Vietnam rural market
The word “chợ” (market) is frequently encountered in Vietnamese proverbs and folk songs.
A girl looking for a man of her heart will wonder:
“I’m like a length of rose silk
Waiting in the market for the right buyer.”
A young wife unsure of her husband’s feeling will complain
“A wife’s love for her husband is like a market at its busiest,
A husband’s love for his wife is like the market about to close.”
The phrase “chợ đã về chiều” (afternoon market) expresses the sadness accompanying the end of a meery-making party of old age.
Parochialism is best expressed by the proverb “A market has its regulations , a village has its customs”.
All this shows how important “the rural market” is to the life of farmers, the more so in the old days when, as a result of the self-sufficient character of the rural economy, each hamlet was provided with its own little market.
A hamlet market is held in the open early in the morning, for people to buy and sell in a hurry fish, crabs or prawns, groundnuts, taros and other farm produce in season, or even some sewing thread ora needle.
A Vietnam rural market of the village is a bigger thing. Often it is held at a large place where several roads meet, or close to a river. Goods are available in greater quantity and variety, disappeared in permanent or temporary stalls.
Vietnam Rural market are held everyday but are the busiest on principal days, often the second, sixth, 12th, 16th , 22th and 26th of the lunar month. The crowd is made up of mostly by housewives.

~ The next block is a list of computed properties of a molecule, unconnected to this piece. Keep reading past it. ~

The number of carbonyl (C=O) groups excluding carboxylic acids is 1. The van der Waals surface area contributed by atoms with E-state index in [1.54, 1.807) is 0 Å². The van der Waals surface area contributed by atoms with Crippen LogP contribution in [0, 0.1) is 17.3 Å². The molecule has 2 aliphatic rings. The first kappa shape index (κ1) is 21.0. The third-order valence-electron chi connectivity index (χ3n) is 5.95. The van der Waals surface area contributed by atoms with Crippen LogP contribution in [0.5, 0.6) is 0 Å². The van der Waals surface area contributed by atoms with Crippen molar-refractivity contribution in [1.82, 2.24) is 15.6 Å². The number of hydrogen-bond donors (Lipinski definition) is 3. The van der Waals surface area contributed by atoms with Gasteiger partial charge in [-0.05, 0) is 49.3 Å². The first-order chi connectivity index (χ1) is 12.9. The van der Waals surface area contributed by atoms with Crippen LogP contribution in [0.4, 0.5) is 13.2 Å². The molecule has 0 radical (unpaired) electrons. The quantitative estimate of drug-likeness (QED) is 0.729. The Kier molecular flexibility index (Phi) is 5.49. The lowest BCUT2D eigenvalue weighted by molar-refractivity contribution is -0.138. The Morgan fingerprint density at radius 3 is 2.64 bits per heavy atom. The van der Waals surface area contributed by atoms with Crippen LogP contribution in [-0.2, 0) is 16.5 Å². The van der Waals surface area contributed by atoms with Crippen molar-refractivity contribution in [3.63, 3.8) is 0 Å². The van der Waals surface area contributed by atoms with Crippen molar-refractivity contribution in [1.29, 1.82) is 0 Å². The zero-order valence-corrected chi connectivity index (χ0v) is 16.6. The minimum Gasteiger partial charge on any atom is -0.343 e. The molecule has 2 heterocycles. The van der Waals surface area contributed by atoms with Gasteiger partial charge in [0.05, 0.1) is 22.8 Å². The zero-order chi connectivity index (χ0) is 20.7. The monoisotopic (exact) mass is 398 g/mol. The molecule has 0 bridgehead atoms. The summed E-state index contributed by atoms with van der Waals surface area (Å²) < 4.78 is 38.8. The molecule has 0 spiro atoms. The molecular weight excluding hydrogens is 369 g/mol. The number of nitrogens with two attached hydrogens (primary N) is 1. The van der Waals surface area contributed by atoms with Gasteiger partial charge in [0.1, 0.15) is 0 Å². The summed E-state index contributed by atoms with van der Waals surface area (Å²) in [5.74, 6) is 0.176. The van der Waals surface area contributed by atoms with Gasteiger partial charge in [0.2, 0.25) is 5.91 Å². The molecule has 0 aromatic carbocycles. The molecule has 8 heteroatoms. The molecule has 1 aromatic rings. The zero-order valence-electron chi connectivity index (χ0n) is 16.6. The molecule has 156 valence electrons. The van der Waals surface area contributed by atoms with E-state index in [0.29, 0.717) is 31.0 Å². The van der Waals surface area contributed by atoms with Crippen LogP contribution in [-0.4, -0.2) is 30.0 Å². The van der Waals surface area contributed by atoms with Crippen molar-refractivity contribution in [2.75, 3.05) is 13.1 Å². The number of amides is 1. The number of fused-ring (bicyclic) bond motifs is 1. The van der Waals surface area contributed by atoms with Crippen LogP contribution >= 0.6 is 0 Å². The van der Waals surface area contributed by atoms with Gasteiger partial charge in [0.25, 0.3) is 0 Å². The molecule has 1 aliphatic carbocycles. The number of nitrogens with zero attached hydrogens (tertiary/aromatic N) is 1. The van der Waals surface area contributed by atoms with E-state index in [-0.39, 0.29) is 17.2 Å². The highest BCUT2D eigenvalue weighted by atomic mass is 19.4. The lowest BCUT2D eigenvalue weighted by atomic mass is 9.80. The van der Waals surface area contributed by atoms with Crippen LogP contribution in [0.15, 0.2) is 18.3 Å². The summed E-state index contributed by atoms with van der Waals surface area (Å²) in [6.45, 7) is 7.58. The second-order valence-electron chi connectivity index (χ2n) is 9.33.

Mountain markets are veritable fairs where people of different ethnic groups will come for romance or a drinking about.
Fish market, held on the beach, last just long enough for fishermen to dispose of their night catch.
In the Mekong River Delta, people sell and buy rice, fruit, chickens, and fish right on the many canals that crisscross the region.
And Tet Market Day is a wonderful experience.
At Gia Lac, a village near Hue, Tet market used to fall on the last day of the lunar year, with people gathering in the dark, hence the name of “Market of Shadows”. Now, Gia Lac inhabitants go to Tet market in the afternoon. Now Gia Luan inhabitants go to Tet market in the afternoon, but the goods trade in have always been the same – luck, which ever-bodyneeds in the life
Source : Wandering through Vietnamese Culture (Author : Huu Ngoc).